EXAMPLES OF THE CHEPEWYAN TONGUE
Young man Quelaquis.
Young woman Quelaquis chequoi.
My son Zi azay.
My daughter Zi lengai.
My husband Zi dinnie.
My wife Zi zayunai.
My brother Zi raing.
My father Zi tah.
My mother Zi nah.
My grandfather Zi unai.
Me, or my See.
The Knee Cha-gutt.
Clothes or Blanket Etlunay.
Robe or Blanket Thuth.
White partridge Cass bah.
Grey partridge Deyee.
Moose deer Dinyai.
Rein deer Edthun.
Wolf Yess (Nouhoay).
Beaver-skin Zah thah.
Otter skin Naby-ai thith.
Moose-skin Deny-ai thith.
Trout Slouey zinai.
Six Alki tar-hy-y.
Eight Alki deing-hy.
Nine Cakina hanoth-na.
Ten Ca noth na.
Twenty Na ghur cha noth na.
Powder Telkithy counna.
Red Deli couse.
Black Dell zin.
Trade, or barter Na-houn-ny.
Not good Leyzong houlley.
Bad, ugly Slieney.
Long since Galladinna.
Now, today Ganneh.
By-and-bye, or presently Garehoulleh.
House, or lodge Cooen.
Door The o ball.
Small, or little Chautah,
I love you Ba eioinichdinh.
I hate you Bucnoinichadinh hillay.
I am to be pitied Est-chounest-hinay.
My relation Sy lod, innay.
Give me water Too hanniltu.
Give me meat Beds-hanniltu.
Give me fish Sloeeh anneltu.
Give me meat to eat Bid Barheether.
Give me water to drink To Barhithen.
It is far off Netha uzany,
Is it not far Nilduay uzany.
It is near Nitha-hillai.
How many Nilduay.
What call you him, or that Etlaneldey.
Come here Etla houllia
Pain, or suffering Yeu dessay.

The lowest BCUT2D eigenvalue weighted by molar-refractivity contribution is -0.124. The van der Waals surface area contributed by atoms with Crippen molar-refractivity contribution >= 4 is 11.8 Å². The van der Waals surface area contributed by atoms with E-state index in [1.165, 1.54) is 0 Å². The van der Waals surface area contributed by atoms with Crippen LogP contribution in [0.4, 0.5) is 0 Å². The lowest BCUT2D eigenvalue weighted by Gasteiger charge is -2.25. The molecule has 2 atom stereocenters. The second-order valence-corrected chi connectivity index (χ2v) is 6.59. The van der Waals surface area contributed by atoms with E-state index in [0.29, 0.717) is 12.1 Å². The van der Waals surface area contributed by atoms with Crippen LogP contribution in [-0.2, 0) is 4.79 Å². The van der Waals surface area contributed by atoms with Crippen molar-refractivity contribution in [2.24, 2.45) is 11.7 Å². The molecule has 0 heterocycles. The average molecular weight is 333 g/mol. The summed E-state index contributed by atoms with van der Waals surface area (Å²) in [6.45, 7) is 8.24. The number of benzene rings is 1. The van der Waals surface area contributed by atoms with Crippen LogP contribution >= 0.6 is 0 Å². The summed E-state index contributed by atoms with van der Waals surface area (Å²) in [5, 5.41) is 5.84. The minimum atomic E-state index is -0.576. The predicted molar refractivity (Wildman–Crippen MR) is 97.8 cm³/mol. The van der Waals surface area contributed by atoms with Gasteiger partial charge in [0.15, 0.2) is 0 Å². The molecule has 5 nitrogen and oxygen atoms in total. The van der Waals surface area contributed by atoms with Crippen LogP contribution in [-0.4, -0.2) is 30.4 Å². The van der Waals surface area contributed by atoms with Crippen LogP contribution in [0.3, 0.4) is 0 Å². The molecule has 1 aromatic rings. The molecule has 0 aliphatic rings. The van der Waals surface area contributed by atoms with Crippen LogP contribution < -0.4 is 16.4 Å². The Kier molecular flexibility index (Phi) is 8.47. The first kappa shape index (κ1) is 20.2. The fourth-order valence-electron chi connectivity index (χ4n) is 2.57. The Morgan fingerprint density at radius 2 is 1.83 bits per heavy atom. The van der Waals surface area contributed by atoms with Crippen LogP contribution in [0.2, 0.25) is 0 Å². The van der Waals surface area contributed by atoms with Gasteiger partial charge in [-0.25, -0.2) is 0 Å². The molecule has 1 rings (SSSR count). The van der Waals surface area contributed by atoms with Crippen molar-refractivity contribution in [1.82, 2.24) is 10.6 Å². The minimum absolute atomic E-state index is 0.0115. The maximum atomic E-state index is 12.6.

It’s hard I-yah.
You lie Untzee.
What then Eldaw-gueh.
 Those of them who come to trade with us, do not exceed eight hundred
men, and have a smattering of the Knisteneau tongue, in which they carry
on their dealings with us.
 The coast is inhabited on the North-West by the Eskimaux, and on the
Pacific Ocean by a people different from both.
 They do not, however, sell them as slaves, but as companions to
those who are supposed to live more comfortably than themselves.
 The provision called pemmican, on which the Chepewyans, as well as
the other savages of this country, chiefly subsist in their journeys, is
prepared in the following manner: The lean parts of the flesh of the
larger animals are cut in thin slices, and are placed on a wooden grate
over a slow fire, or exposed to the sun, and sometimes to the frost.
These operations dry it, and in that state it is pounded between two
stones; it will then keep with care for several years. If, however, it
is kept in large quantities, it is disposed to ferment in the spring of
the year, when it must be exposed to the air, or it will soon decay.
The inside fat, and that of the rump, which is much thicker in these
wild than our domestic animals, is melted down and mixed, in a boiling
state with the pounded meat, in equal proportions: it is then put in
baskets or bags for the convenience of carrying it. Thus it becomes a
nutritious food, and is eaten, without any further preparation, or the
addition of spice, salt, or any vegetable or farinaceous substance. A
little time reconciles it to the palate. There is another sort made
with the addition of marrow and dried berries, which is of a superior
 This name is also applicable to the foetus of an animal, when
killed, which is considered as one of the greatest delicacies.